Olive oil is a liquid obtained from olives (the fruit of Olea europaea; family Oleaceae), a traditional tree crop of the Mediterranean area. The oil is produced by pressing whole olives. In Spain, the facilities where the oil is obtained are called “almazara”. Olive oil is fundamentally used in cooking, about 90% of total production, whether for frying or as a salad dressing. It is also used in cosmetics, pharmaceuticals, and soaps, and has additional uses in some religions. The olive is one of three core food plants in Mediterranean cuisine; the other two are wheat and grapes.
Olive trees have been grown around the Mediterranean since the 8th millennium BC. Historically and culturally, it has been a product closely linked to the Mediterranean area. Today, only 3% of the world’s production is outside the Mediterranean area. Spain produces almost half of the world’s olive oil and is followed in production by Italy and Greece. These three countries account for three quarters of world production.
The oil is extracted from ripe olives of between six and eight months, just at the moment that they contain their maximum quantity of oil, which usually occurs at the end of autumn. The olives undergo a first pressure in order to extract their juice; The quality of the oil depends to a great extent on the subsequent processing. For this reason, producers monitor these steps with great care. The quality of the olive oil is judged by its organoleptic properties and by its content of free fatty acids. There are regulations in the European Union on the oil classifications in different categories depending on the concentration of free fatty acids.
The acidity of an olive oil is determined by its content of free fatty acids (that is, they are not part of a lipid compound) and is expressed by the grams of oleic acid per 100 g of oil. These grades are not related to the intensity of the flavour, but are a guideline to catalogue the olive oils.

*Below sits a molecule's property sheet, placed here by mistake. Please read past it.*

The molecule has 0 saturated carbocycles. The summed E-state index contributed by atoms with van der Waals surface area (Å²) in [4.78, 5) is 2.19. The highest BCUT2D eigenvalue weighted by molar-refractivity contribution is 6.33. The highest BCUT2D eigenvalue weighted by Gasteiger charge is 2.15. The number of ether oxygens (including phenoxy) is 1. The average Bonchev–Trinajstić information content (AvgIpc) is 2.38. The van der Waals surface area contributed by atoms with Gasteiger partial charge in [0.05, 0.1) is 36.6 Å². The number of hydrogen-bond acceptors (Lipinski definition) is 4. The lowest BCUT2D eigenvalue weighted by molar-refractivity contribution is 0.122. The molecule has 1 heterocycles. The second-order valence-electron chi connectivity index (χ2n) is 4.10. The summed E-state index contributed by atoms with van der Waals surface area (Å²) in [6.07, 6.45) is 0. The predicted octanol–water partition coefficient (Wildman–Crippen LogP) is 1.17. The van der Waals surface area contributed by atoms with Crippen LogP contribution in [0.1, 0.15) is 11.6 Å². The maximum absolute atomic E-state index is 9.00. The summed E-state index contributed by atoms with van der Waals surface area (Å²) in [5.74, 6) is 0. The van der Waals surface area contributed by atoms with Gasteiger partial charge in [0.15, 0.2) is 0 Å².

Types of olive oil
In countries that adhere to the standards of the International Olive Council, as well as in Australia, and under the voluntary United States Department of Agriculture labelling standards in the United States:
Extra virgin olive oil is the highest grade of virgin oil derived by cold mechanical extraction without use of solvents or refining methods. It contains no more than 0.8% free acidity, and is judged to have a superior taste, having some fruitiness and no defined sensory defects. Extra virgin olive oil accounts for less than 10% of oil in many producing countries; the percentage is far higher in the Mediterranean countries (Greece: 80%, Italy: 65%, Spain 50%).
Virgin olive oil is a lesser grade of virgin oil, with free acidity of up to 1.5%, and is judged to have a good taste, but may include some sensory defects.
Refined olive oil is virgin oil that has been refined using charcoal and other chemical and physical filters, methods which do not alter the glyceridic structure. It has a free acidity, expressed as oleic acid, of not more than 0.3 grams per 100 grams (0.3%) and its other characteristics correspond to those fixed for this category in this standard. It is obtained by refining virgin oils to eliminate high acidity or organoleptic defects. Oils labelled as Pure olive oil or Olive oil are primarily refined olive oil, with a small addition of virgin olive oil for taste.
Extra virgin olive oil benefits
Extra virgin olive oil is very beneficial for health, it is recommended for all ages. Some of the advantages offered by the consumption of olive oil are:
It contains vitamin E: it prevents the oxidation of bad cholesterol LDL, which would lead to the appearance of atherosclerotic or atheromatous plaques, which prevent the correct blood flow through the arterial system. Because of its vitamin E content and its antioxidant effect on the cell membrane, olive oil is especially recommended for children and the elderly.
Polyphenols: have an antioxidant action, prevents cell aging and also the formation of cancer cells.
Monounsaturated fats: help reduce LDL-cholesterol or bad cholesterol levels.
In diabetics it helps to lower blood sugar levels, so they would need less insulin.
The extra virgin olive oil infiltrates very little in the food, since the chemical variations that take place in the frying are small and slow. In addition, a crust is made on the food that does not let its constituents escape. So, it is the best olive oil to make fried.
It helps hardening the bones, which greatly benefits adults.
It avoids the superabundance of cholesterol and helps the assimilation of fats, since it favours the hepatic synthesis of bile salts.
It reduces the acid in the oesophageal mucosa, slows and regulates the emptying of the stomach to the duodenum, and decreases gastric acidity, which reduces the risk of the appearance of gastric ulcers.
The amount of fatty acids fully satisfies the nutritional requirements.